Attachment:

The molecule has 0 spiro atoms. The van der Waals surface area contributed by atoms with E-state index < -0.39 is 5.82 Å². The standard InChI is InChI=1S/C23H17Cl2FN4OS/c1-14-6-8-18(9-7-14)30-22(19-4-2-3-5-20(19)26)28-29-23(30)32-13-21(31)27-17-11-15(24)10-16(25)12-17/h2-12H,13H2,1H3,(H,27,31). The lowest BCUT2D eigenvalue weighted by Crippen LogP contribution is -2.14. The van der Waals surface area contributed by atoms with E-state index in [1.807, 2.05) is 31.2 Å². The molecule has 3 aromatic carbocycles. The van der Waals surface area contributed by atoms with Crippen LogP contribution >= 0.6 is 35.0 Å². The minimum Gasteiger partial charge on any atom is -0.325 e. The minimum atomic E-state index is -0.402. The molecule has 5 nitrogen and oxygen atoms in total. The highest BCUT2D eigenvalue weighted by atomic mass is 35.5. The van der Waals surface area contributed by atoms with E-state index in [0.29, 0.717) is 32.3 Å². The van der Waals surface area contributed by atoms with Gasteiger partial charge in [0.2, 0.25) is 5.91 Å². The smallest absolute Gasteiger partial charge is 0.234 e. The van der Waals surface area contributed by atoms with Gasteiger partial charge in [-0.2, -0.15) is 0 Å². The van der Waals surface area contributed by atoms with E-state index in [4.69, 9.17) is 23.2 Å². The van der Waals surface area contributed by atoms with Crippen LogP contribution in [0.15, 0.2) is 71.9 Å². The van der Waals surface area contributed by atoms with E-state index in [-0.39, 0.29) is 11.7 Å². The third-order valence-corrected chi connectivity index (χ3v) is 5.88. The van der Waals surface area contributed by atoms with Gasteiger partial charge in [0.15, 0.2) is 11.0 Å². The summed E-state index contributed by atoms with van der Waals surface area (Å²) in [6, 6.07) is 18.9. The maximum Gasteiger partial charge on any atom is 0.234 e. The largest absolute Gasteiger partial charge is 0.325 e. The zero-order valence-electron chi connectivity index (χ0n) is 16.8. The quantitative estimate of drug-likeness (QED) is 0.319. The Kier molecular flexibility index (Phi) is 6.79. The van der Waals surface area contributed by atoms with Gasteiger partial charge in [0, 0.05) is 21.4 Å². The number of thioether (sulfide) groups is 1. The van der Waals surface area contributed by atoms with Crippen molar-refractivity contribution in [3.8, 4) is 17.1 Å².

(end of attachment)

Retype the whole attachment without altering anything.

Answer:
The molecule has 0 spiro atoms. The van der Waals surface area contributed by atoms with E-state index < -0.39 is 5.82 Å². The standard InChI is InChI=1S/C23H17Cl2FN4OS/c1-14-6-8-18(9-7-14)30-22(19-4-2-3-5-20(19)26)28-29-23(30)32-13-21(31)27-17-11-15(24)10-16(25)12-17/h2-12H,13H2,1H3,(H,27,31). The lowest BCUT2D eigenvalue weighted by Crippen LogP contribution is -2.14. The van der Waals surface area contributed by atoms with E-state index in [1.807, 2.05) is 31.2 Å². The molecule has 3 aromatic carbocycles. The van der Waals surface area contributed by atoms with Crippen LogP contribution >= 0.6 is 35.0 Å². The minimum Gasteiger partial charge on any atom is -0.325 e. The minimum atomic E-state index is -0.402. The molecule has 5 nitrogen and oxygen atoms in total. The highest BCUT2D eigenvalue weighted by atomic mass is 35.5. The van der Waals surface area contributed by atoms with E-state index in [0.29, 0.717) is 32.3 Å². The van der Waals surface area contributed by atoms with Gasteiger partial charge in [0.2, 0.25) is 5.91 Å². The smallest absolute Gasteiger partial charge is 0.234 e. The van der Waals surface area contributed by atoms with Gasteiger partial charge in [-0.2, -0.15) is 0 Å². The van der Waals surface area contributed by atoms with E-state index in [4.69, 9.17) is 23.2 Å². The van der Waals surface area contributed by atoms with Crippen LogP contribution in [0.15, 0.2) is 71.9 Å². The van der Waals surface area contributed by atoms with E-state index in [-0.39, 0.29) is 11.7 Å². The third-order valence-corrected chi connectivity index (χ3v) is 5.88. The van der Waals surface area contributed by atoms with Gasteiger partial charge in [0.15, 0.2) is 11.0 Å². The summed E-state index contributed by atoms with van der Waals surface area (Å²) in [6, 6.07) is 18.9. The maximum Gasteiger partial charge on any atom is 0.234 e. The largest absolute Gasteiger partial charge is 0.325 e. The zero-order valence-electron chi connectivity index (χ0n) is 16.8. The quantitative estimate of drug-likeness (QED) is 0.319. The Kier molecular flexibility index (Phi) is 6.79. The van der Waals surface area contributed by atoms with Gasteiger partial charge in [0, 0.05) is 21.4 Å². The number of thioether (sulfide) groups is 1. The van der Waals surface area contributed by atoms with Crippen molar-refractivity contribution in [3.8, 4) is 17.1 Å².